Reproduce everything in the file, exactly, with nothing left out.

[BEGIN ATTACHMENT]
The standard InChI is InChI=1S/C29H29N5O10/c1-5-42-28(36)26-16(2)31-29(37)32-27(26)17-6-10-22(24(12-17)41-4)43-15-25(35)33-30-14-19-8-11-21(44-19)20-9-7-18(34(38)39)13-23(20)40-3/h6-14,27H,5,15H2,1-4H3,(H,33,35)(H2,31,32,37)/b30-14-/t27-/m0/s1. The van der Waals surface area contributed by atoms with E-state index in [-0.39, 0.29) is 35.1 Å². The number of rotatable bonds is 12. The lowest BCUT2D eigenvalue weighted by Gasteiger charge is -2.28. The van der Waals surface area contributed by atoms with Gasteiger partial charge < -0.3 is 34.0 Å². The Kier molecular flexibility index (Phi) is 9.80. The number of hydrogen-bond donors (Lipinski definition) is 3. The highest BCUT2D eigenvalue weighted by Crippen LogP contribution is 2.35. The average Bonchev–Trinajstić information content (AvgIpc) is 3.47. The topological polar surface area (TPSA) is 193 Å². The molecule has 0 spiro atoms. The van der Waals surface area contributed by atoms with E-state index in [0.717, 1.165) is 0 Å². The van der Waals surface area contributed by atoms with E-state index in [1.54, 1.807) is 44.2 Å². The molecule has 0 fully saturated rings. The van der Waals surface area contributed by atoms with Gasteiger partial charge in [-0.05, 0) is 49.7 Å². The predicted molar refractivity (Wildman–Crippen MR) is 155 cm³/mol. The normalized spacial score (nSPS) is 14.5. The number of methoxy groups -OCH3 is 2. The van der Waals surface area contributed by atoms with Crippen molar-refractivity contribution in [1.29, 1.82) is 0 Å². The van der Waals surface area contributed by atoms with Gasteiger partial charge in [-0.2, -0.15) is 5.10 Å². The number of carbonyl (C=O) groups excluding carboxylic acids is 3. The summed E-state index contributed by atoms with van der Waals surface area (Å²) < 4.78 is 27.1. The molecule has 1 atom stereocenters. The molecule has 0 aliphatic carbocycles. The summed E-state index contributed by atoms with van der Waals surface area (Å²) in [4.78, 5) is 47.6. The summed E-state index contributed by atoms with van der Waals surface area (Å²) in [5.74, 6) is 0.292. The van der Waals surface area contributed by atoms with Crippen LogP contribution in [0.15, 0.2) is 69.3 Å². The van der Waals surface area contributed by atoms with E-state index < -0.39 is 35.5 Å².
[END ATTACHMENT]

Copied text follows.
The standard InChI is InChI=1S/C29H29N5O10/c1-5-42-28(36)26-16(2)31-29(37)32-27(26)17-6-10-22(24(12-17)41-4)43-15-25(35)33-30-14-19-8-11-21(44-19)20-9-7-18(34(38)39)13-23(20)40-3/h6-14,27H,5,15H2,1-4H3,(H,33,35)(H2,31,32,37)/b30-14-/t27-/m0/s1. The van der Waals surface area contributed by atoms with E-state index in [-0.39, 0.29) is 35.1 Å². The number of rotatable bonds is 12. The lowest BCUT2D eigenvalue weighted by Gasteiger charge is -2.28. The van der Waals surface area contributed by atoms with Gasteiger partial charge < -0.3 is 34.0 Å². The Kier molecular flexibility index (Phi) is 9.80. The number of hydrogen-bond donors (Lipinski definition) is 3. The highest BCUT2D eigenvalue weighted by Crippen LogP contribution is 2.35. The average Bonchev–Trinajstić information content (AvgIpc) is 3.47. The topological polar surface area (TPSA) is 193 Å². The molecule has 0 spiro atoms. The van der Waals surface area contributed by atoms with E-state index in [0.717, 1.165) is 0 Å². The van der Waals surface area contributed by atoms with E-state index in [1.54, 1.807) is 44.2 Å². The molecule has 0 fully saturated rings. The van der Waals surface area contributed by atoms with Gasteiger partial charge in [-0.05, 0) is 49.7 Å². The predicted molar refractivity (Wildman–Crippen MR) is 155 cm³/mol. The normalized spacial score (nSPS) is 14.5. The number of methoxy groups -OCH3 is 2. The van der Waals surface area contributed by atoms with Crippen molar-refractivity contribution in [1.29, 1.82) is 0 Å². The van der Waals surface area contributed by atoms with Gasteiger partial charge in [-0.2, -0.15) is 5.10 Å². The number of carbonyl (C=O) groups excluding carboxylic acids is 3. The summed E-state index contributed by atoms with van der Waals surface area (Å²) < 4.78 is 27.1. The molecule has 1 atom stereocenters. The molecule has 0 aliphatic carbocycles. The summed E-state index contributed by atoms with van der Waals surface area (Å²) in [4.78, 5) is 47.6. The summed E-state index contributed by atoms with van der Waals surface area (Å²) in [5.74, 6) is 0.292. The van der Waals surface area contributed by atoms with Crippen LogP contribution in [0.15, 0.2) is 69.3 Å². The van der Waals surface area contributed by atoms with E-state index < -0.39 is 35.5 Å².